We have Waltz Jubelteen in our collection - it's lovely most years, but this year it struggled to grow. We may replace it next year. The Fuchsia nursery in Essex near our friends' place is a sort-of "pick-your-own" - a whole greenhouse with racks and racks of labelled rooted cuttings in soil in cardboard trays, and you go along, grubbing out the ones you want then pot them on when you get home. 80p a pop! That's how we've managed to amass a collection of 38 named varieties (and in the last place, more than 50). Jx

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    2. Ah, that's how you do it, Jon! Who would have thought that Fuchsias would lend themselves to the soft fruit PYO phenomenon?!

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    3. It's such fun, as well! We always go there with a "wish-list" - either of replacements, or ones we've seen on the web - but because they also have a vast display of the full-grown ones on sale, we usually end up with several we never heard of before just because of the "wow" factor of seeing them up close in bloom.

      Bourne Brook Nurseries is about two-and-a-half hours drive away from you, in Halstead in Essex, unfortunately. However, if you're feeling adventurous and in need of a good Fuchsia [oo-er, missus!], it is definitely recommended! Jx

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  5. Well, of course this one's garden is to die for... he has the finest taste. I adore all his retro offerings and tidbits of trivia. Such lovely photos, too. Something to aspire to... sigh. Kizzes. You're doing a bang up job hosting this event!

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    1. I am humbled, Sir Upton-King, by your approbation! Jx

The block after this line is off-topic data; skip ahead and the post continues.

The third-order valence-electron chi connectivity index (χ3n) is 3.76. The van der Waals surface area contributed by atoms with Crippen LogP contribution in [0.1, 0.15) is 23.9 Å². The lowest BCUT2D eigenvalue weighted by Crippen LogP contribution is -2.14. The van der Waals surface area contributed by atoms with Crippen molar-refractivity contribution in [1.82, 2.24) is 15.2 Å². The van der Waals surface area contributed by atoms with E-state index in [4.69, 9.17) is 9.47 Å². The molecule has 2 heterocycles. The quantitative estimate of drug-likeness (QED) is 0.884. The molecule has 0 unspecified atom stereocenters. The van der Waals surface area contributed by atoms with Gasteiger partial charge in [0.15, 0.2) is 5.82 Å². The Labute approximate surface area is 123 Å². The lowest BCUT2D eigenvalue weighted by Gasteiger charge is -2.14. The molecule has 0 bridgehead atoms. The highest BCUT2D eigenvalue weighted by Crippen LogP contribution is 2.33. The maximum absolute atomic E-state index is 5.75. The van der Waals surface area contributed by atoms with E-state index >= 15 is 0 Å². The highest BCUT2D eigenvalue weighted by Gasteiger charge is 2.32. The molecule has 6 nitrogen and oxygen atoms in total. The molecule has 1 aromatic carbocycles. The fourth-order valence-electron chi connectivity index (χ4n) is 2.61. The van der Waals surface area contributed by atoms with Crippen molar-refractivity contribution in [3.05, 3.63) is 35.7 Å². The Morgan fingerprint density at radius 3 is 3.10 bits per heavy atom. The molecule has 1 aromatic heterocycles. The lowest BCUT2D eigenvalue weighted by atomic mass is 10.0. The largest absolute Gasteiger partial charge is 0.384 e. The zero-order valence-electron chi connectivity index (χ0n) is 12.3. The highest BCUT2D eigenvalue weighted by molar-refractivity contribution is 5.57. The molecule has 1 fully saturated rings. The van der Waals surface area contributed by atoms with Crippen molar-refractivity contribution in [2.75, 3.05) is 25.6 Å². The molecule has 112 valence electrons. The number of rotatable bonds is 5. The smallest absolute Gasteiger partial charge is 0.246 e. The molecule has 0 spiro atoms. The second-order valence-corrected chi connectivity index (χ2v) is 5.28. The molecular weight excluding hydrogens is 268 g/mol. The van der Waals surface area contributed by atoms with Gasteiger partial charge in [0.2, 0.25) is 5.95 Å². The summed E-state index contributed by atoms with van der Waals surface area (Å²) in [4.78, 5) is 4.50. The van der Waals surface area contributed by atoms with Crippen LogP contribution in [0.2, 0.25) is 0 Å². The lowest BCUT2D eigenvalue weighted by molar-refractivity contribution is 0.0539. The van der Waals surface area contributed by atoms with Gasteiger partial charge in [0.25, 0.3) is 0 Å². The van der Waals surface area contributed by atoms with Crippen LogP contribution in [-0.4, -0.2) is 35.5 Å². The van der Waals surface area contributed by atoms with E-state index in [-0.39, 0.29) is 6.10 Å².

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    2. Me, too! Hosting it is the easy part - doing all that gardening and choosing which photographs to send in is the hard part.

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  6. You already know that I would love to spend a day in your garden, whatever season.
    And "The Bishop's Children" is not quite what I expected. If that's from"Bishop Llandaff" that is. Ooer, isn't it! Sorry, got a bit Welsh there.Not sure why, but I thought it would be more red. not that it matters - dahlias do not do well in my climate!
    Fabulous garden in such a difficult space. Bravo!

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    1. Pop in, Dinah! I'll put the kettle on.

      We have the Bishop of Llandaff in the garden, and it is indeed a stunning red (if a bit of a straggly plant; it always needs supporting). The "Bishop's Children" are a range of dahlias descended from it (needless to say, given the name). At the last place we grew them from a seed mix - most of them were various shades of red (some of them quite a washed-out "tomato" colour), one was (surprisingly) a nice mauve-pink (but was a very weak plant); this lovely yellow-orange was the only one we actually brought with us when we moved, because its growth is (usually, not this year) strong and compact and those flowers are so striking. [NB There is one similar on the market, titled Moonfire, but ours is prettier.]

      Dahlias are native to Mexico, so I am surprised they don't like your climate, but they do tend to like a lot of water so maybe the soil's not right for them? Jx

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    2. "put the kettle on"? As long as it's not tea you'll be making for Ms Mow, Jon!

      I'm rather surprised about Queensland's hostility to Dahlias, too.

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  7. WOW! What a beautiful garden! Even in the snow it looks enchanting. Sending y'all a big ole hug for sharing all that loveliness! xoxo

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    1. Bless you, Savvy. It is our "little treasure", and we've already made all the preparations for next Spring... Jx

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  8. Not bad is right!! How do you do it all?
    I'm exhausted just typing this.

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    1. We do need to put in a bit of effort, especially in Spring (when division and re-potting is needed), and Autumn (when the clag needs to be cleared) - but mostly it's just watering and feeding (which is time-consuming yet ultimately satisfying) for the rest of the growing season.

      Both of us find gardening to be a tonic for the mind and soul... Jx